Uricchio’s and Spigel’s close attention to the complex assemblage surrounding the television and the manner in which television has been differently situated historically and culturally is relevant to addressing differences noted in the Japanese and Western design and reception of sociable robots. Naho Kitano notes that the Japanese tradition of Animism, its culturally specific understanding of ethics as Rinri, and its rapid modernization has led to a more “affinitive rapport between robots and humans” [31]. Similarly, Glenda Shaw-Garlock, comparing Breazeal’s Kismet and Hiroshi Ishiguro’s Repliée-Q2, argues that we must take into consideration a nation’s specific history, popular myths and culture, and religious traditions in order to fully understand both the design choices made in pursuing social robots as well as the broader cultural reception of such robots [32]. The ontological ambivalence of television finds a parallel in the manner in which robots may very well be differently situated in a nation’s cultural, religious, and political networks.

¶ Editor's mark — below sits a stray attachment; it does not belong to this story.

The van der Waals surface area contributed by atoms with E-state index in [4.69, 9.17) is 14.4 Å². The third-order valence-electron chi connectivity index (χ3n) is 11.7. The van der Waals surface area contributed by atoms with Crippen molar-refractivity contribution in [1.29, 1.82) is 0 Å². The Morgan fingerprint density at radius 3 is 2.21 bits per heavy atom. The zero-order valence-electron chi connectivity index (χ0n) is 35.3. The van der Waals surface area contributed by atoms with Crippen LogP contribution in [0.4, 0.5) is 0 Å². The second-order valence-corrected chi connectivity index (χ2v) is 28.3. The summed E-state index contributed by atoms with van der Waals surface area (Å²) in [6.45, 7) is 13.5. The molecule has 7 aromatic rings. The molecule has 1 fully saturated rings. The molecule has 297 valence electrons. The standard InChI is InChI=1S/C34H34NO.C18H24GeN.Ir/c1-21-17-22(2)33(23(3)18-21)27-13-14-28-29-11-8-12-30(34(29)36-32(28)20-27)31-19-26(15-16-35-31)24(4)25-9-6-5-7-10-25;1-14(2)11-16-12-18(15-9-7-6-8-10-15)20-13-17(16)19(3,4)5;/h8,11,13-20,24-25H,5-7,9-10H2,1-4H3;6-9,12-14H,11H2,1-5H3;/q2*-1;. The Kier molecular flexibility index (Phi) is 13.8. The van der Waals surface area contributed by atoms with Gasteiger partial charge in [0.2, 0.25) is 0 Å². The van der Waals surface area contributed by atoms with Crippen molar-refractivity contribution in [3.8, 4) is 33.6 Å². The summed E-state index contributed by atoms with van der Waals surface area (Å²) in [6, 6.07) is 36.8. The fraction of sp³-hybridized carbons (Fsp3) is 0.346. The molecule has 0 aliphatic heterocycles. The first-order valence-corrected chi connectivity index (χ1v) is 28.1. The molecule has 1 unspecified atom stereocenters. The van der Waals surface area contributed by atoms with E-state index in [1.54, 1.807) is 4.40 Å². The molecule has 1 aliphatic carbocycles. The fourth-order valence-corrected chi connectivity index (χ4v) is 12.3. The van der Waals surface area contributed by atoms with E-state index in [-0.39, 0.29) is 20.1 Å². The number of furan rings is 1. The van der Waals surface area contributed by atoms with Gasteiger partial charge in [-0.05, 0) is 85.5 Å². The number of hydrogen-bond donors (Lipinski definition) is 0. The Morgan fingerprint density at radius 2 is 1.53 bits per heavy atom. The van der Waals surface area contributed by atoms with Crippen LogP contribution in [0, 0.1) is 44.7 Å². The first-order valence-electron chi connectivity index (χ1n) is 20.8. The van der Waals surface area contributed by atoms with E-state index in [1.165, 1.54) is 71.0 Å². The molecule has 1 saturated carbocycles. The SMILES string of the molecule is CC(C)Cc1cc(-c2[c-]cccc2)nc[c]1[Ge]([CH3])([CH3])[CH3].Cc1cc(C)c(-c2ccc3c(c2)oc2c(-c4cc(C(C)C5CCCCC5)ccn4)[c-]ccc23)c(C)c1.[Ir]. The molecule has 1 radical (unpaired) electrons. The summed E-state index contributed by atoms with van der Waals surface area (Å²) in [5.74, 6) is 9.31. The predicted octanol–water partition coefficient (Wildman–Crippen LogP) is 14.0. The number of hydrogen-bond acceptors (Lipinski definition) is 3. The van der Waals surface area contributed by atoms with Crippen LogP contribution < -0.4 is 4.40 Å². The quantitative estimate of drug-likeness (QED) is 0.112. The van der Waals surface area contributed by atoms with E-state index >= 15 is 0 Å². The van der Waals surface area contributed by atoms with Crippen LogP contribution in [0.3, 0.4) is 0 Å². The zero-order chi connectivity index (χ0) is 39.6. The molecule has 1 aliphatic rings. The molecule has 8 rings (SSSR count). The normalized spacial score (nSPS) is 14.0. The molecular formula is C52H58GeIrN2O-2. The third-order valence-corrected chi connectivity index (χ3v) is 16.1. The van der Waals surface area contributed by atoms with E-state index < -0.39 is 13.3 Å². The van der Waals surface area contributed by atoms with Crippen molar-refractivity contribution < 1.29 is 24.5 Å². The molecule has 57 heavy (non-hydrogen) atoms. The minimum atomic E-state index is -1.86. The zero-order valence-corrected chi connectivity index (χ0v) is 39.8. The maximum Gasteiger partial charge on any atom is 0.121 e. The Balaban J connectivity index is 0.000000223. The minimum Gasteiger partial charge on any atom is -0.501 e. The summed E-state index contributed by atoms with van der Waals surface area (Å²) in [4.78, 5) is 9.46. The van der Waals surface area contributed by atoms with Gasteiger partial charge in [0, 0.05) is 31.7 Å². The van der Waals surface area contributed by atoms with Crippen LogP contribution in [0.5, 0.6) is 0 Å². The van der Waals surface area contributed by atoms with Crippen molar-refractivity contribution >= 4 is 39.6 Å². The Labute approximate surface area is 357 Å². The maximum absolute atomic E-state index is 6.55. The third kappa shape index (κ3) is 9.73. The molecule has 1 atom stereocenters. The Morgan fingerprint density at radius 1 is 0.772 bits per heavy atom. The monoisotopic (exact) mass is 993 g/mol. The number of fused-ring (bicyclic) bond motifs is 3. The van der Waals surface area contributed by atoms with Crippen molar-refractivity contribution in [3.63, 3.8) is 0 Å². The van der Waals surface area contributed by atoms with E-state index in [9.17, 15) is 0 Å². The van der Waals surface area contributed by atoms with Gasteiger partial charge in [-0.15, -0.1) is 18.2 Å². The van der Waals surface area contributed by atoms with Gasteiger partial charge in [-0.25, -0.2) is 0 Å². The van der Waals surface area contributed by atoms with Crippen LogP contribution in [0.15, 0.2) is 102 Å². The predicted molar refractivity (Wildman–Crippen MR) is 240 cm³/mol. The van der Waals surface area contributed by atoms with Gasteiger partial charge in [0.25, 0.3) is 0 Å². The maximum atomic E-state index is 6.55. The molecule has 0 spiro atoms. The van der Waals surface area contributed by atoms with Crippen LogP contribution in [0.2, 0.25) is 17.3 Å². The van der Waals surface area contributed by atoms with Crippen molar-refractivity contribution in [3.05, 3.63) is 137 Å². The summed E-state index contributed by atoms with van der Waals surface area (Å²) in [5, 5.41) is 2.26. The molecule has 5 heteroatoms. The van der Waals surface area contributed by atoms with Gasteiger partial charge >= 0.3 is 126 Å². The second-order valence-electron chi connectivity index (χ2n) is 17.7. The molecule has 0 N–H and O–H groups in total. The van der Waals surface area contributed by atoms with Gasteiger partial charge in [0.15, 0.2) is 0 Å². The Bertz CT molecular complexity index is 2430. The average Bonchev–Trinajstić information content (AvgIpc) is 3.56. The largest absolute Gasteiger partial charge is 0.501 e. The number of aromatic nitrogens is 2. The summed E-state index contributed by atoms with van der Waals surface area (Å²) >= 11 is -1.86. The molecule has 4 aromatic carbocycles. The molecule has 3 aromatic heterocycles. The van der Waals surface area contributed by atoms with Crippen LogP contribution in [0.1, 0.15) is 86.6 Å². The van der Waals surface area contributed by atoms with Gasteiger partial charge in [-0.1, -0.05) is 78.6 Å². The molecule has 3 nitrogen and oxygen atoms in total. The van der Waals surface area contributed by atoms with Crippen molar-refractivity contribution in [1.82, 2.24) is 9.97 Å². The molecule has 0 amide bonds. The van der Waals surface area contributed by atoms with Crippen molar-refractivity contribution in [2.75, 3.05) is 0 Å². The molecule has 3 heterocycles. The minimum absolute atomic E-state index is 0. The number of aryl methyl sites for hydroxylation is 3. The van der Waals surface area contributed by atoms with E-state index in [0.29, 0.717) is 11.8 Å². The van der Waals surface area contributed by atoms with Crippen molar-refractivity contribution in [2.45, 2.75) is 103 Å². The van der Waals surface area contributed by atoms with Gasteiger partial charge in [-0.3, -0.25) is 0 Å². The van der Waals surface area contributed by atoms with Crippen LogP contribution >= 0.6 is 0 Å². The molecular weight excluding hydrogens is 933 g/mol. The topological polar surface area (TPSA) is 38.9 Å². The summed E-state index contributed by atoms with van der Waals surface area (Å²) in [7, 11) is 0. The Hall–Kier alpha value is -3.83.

Finally, these two prior points are themselves entangled in western ambivalence over television and the complex and sometimes contradictory attitudes we take toward it. Television may have been our first relational artifact, but it’s also one of the most demonized technologies found in the home. Television has long been recognized as a vast wasteland, as early as 1961 when Newton Minow [33] coined the phrase. The then Chair of the Federal Communication Commission, speaking before the National Association of Broadcasters, Minow bemoaned the screaming, cajoling, offending commercials and the procession of blood and thunder, mayhem, violence, sadism, and murder that made up most of the broadcasting day. Minow’s critique of television set the bar for how the medium is often treated by scholars and mothers alike. Representative of this treatment is Marie Winn’s 1977 book The Plug-In Drug: Television, Children, and the Family [34]. Winn describes the phenomenon of the television zombie: “trancelike...the jaw is relaxed and hangs open slightly; the tongue rests on the front teeth (if there are any). The eyes have a glazed, vacuous look...There is certainly little indication that they are active and alert mentally” [34]. One of the few philosophers to take up an analysis of television, Albert Borgmann would seemingly agree with Winn. In his 1984 Technology and the Character of Contemporary Life, Borgmann notes that the televisual procurement of entertainment is the foremost foreground of technology. The attractiveness that television possesses, which Borgmann likens to addiction, belies its tendency to prevent an idyllic childhood and a vigorous adolescence, to suffocate conversation, reduce common meals, supersede reading, and crowd out games, walks, and social occasions, focal practices in Borgmann’s terms [35]. Focusing on the television reminds us of the complex ways a technology is received and treated. The lowly TV set is simultaneously an object of desire and scorn. As Silverstone and Hirsch observe, “At issue is the complex and often contradictory nature of consumption, which is increasingly being seen as alternatively fragmenting, homogenizing, alienating, or liberating our daily social and economic relationships” [25].